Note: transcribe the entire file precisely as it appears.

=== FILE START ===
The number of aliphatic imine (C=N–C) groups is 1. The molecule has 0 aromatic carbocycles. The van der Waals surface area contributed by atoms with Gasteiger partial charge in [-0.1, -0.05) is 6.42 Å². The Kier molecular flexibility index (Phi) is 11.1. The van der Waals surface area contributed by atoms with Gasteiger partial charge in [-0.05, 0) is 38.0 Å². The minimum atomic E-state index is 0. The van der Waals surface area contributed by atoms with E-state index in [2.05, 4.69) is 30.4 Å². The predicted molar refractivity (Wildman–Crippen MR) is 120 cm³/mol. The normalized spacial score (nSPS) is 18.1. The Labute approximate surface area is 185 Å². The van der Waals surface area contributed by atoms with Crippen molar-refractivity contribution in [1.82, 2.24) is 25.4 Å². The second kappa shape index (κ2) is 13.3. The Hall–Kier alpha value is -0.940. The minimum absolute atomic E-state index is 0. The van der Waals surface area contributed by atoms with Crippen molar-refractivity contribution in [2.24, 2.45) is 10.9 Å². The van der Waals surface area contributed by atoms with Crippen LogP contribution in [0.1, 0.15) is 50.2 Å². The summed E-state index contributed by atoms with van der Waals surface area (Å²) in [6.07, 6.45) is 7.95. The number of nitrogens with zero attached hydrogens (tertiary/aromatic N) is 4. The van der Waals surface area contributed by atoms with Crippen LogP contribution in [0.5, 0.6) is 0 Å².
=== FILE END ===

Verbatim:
The number of aliphatic imine (C=N–C) groups is 1. The molecule has 0 aromatic carbocycles. The van der Waals surface area contributed by atoms with Gasteiger partial charge in [-0.1, -0.05) is 6.42 Å². The Kier molecular flexibility index (Phi) is 11.1. The van der Waals surface area contributed by atoms with Gasteiger partial charge in [-0.05, 0) is 38.0 Å². The minimum atomic E-state index is 0. The van der Waals surface area contributed by atoms with E-state index in [2.05, 4.69) is 30.4 Å². The predicted molar refractivity (Wildman–Crippen MR) is 120 cm³/mol. The normalized spacial score (nSPS) is 18.1. The Labute approximate surface area is 185 Å². The van der Waals surface area contributed by atoms with Crippen molar-refractivity contribution in [1.82, 2.24) is 25.4 Å². The second kappa shape index (κ2) is 13.3. The Hall–Kier alpha value is -0.940. The minimum absolute atomic E-state index is 0. The van der Waals surface area contributed by atoms with Crippen molar-refractivity contribution in [2.24, 2.45) is 10.9 Å². The van der Waals surface area contributed by atoms with Crippen LogP contribution in [0.1, 0.15) is 50.2 Å². The summed E-state index contributed by atoms with van der Waals surface area (Å²) in [6.07, 6.45) is 7.95. The number of nitrogens with zero attached hydrogens (tertiary/aromatic N) is 4. The van der Waals surface area contributed by atoms with Crippen LogP contribution in [0.5, 0.6) is 0 Å².